As part of its multibillion-dollar investment in electric vehicles, Ford is preparing to train technicians both for dealers and for the new factories it plans to build in Tennessee and Kentucky.
Ford says it is setting up a pilot program in Texas, one of the largest markets for the company’s iconic pickup trucks, to train technicians to service battery-electric vehicles such the new F-150 Lightning.
The automaker will invest $90 million in Texas and $525 million in total across the U.S. during the next five years “to transform America’s auto technician industry” as it ramps up the company’s push toward electrification.
The money will go toward job training and career readiness initiatives for the current and next generation of technicians who will support Ford’s growing portfolio of connected electric vehicles. Electrified vehicles, including BEVs and hybrids, accounted for 7% of the company’s sales in August.
Ford and South Korea battery maker SK Innovation are investing a combined $11.4 billion in new factories in Tennessee and Kentucky. Blue Oval City outside Memphis will produce a next-generation, all-electric F-150 and as well as a separate plant for manufacturing batteries and a recycling center. In Kentucky, Ford and SK are teaming up to build two battery plants in the BlueOval/SK Battery Park.
Lisa Drake, Ford’s chief operating officer, says the three plants will have the capacity to build batteries for more than 1 million BEVs by the time they are fully operational in 2026. One-third of the F-150 pickups Ford sells will be battery-electrics by 2030, Drake (pictured, below left) predicts.
For BlueOval City the State of Tennessee is preparing to deliver control of a 6 sq.-m. (3,800-acre) site that is three times the size of the Ford’s fabled, century-old Rouge complex in Dearborn, MI.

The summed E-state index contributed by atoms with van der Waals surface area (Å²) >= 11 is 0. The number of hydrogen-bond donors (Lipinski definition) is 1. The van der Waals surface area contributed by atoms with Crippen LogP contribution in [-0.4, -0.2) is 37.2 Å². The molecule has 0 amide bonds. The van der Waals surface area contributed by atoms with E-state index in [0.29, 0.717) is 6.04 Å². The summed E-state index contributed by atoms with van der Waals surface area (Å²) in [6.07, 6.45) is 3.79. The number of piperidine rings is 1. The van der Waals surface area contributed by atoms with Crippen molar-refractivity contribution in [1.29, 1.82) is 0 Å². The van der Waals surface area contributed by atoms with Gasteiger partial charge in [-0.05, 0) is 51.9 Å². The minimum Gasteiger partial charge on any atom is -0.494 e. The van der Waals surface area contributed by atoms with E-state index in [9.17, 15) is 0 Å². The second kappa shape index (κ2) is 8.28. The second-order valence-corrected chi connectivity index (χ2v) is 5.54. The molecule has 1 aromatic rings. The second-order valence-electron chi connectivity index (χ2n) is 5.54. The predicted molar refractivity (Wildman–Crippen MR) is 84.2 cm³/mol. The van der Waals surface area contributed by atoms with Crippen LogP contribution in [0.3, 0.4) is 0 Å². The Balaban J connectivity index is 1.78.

Ford officials say job training and education is a major part of the incentive package the state is preparing to deliver to the automaker for locating Blue Oval City in West Tennessee.
As part of the package, Tennessee Gov. Bill Lee, appearing with Ford Executive Chairman Bill Ford and Ford CEO Jim Farley, says the state will build a training center on the Blue Oval site to provide the 6,000 employees Ford and SK Innovation plan to hire with the high-tech skills they will need to operate the new factories.
Tennessee, under prodding from Volkswagen, which operates a manufacturing complex at the opposite end of the state in Chattanooga, is using a German model for providing technical training, state officials acknowledge.
Volkswagen brought the German apprenticeship with it when the Chattanooga plant opened in 2010.
With the recent introduction of the ID.4 BEV, the Volkswagen Academy at the Chattanooga plant altered its training program to include new courses on EV technology – from working with high-voltage batteries to performing advanced welding work, the German automaker says.
VW notes the training program follows the approach taken by Volkswagen apprenticeship programs in Germany, which includes an apprenticeship program to provide the workforce with additional skills and train new hires.